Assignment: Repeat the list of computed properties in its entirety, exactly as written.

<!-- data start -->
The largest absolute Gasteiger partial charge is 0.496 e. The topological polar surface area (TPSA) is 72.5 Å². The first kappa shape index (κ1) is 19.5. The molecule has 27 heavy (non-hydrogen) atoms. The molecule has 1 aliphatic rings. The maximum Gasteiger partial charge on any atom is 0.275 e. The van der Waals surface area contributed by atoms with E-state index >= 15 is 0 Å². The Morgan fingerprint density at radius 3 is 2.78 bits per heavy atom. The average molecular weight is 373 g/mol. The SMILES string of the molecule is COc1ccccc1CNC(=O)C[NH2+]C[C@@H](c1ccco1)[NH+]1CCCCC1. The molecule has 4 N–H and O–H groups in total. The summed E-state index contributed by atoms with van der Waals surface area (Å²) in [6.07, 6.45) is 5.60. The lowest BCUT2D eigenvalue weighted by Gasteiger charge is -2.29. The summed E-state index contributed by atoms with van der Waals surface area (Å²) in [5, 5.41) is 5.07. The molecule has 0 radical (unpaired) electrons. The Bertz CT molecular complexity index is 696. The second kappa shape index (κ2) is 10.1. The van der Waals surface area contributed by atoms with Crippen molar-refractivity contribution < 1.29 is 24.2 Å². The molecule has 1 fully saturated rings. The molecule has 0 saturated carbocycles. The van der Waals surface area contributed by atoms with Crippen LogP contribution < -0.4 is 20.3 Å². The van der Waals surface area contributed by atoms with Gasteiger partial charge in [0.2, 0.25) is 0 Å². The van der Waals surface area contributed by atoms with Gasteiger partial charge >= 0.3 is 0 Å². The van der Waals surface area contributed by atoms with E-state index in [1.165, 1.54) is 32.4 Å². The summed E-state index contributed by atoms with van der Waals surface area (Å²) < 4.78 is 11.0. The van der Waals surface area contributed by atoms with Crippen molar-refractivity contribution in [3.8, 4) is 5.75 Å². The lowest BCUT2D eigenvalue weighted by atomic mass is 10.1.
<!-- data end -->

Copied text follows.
The largest absolute Gasteiger partial charge is 0.496 e. The topological polar surface area (TPSA) is 72.5 Å². The first kappa shape index (κ1) is 19.5. The molecule has 27 heavy (non-hydrogen) atoms. The molecule has 1 aliphatic rings. The maximum Gasteiger partial charge on any atom is 0.275 e. The van der Waals surface area contributed by atoms with E-state index >= 15 is 0 Å². The Morgan fingerprint density at radius 3 is 2.78 bits per heavy atom. The average molecular weight is 373 g/mol. The SMILES string of the molecule is COc1ccccc1CNC(=O)C[NH2+]C[C@@H](c1ccco1)[NH+]1CCCCC1. The molecule has 4 N–H and O–H groups in total. The summed E-state index contributed by atoms with van der Waals surface area (Å²) in [6.07, 6.45) is 5.60. The lowest BCUT2D eigenvalue weighted by Gasteiger charge is -2.29. The summed E-state index contributed by atoms with van der Waals surface area (Å²) in [5, 5.41) is 5.07. The molecule has 0 radical (unpaired) electrons. The Bertz CT molecular complexity index is 696. The second kappa shape index (κ2) is 10.1. The van der Waals surface area contributed by atoms with Crippen molar-refractivity contribution < 1.29 is 24.2 Å². The molecule has 1 fully saturated rings. The molecule has 0 saturated carbocycles. The van der Waals surface area contributed by atoms with Crippen LogP contribution < -0.4 is 20.3 Å². The van der Waals surface area contributed by atoms with Gasteiger partial charge in [0.2, 0.25) is 0 Å². The van der Waals surface area contributed by atoms with Gasteiger partial charge >= 0.3 is 0 Å². The van der Waals surface area contributed by atoms with E-state index in [1.165, 1.54) is 32.4 Å². The summed E-state index contributed by atoms with van der Waals surface area (Å²) < 4.78 is 11.0. The van der Waals surface area contributed by atoms with Crippen molar-refractivity contribution in [3.8, 4) is 5.75 Å². The lowest BCUT2D eigenvalue weighted by atomic mass is 10.1.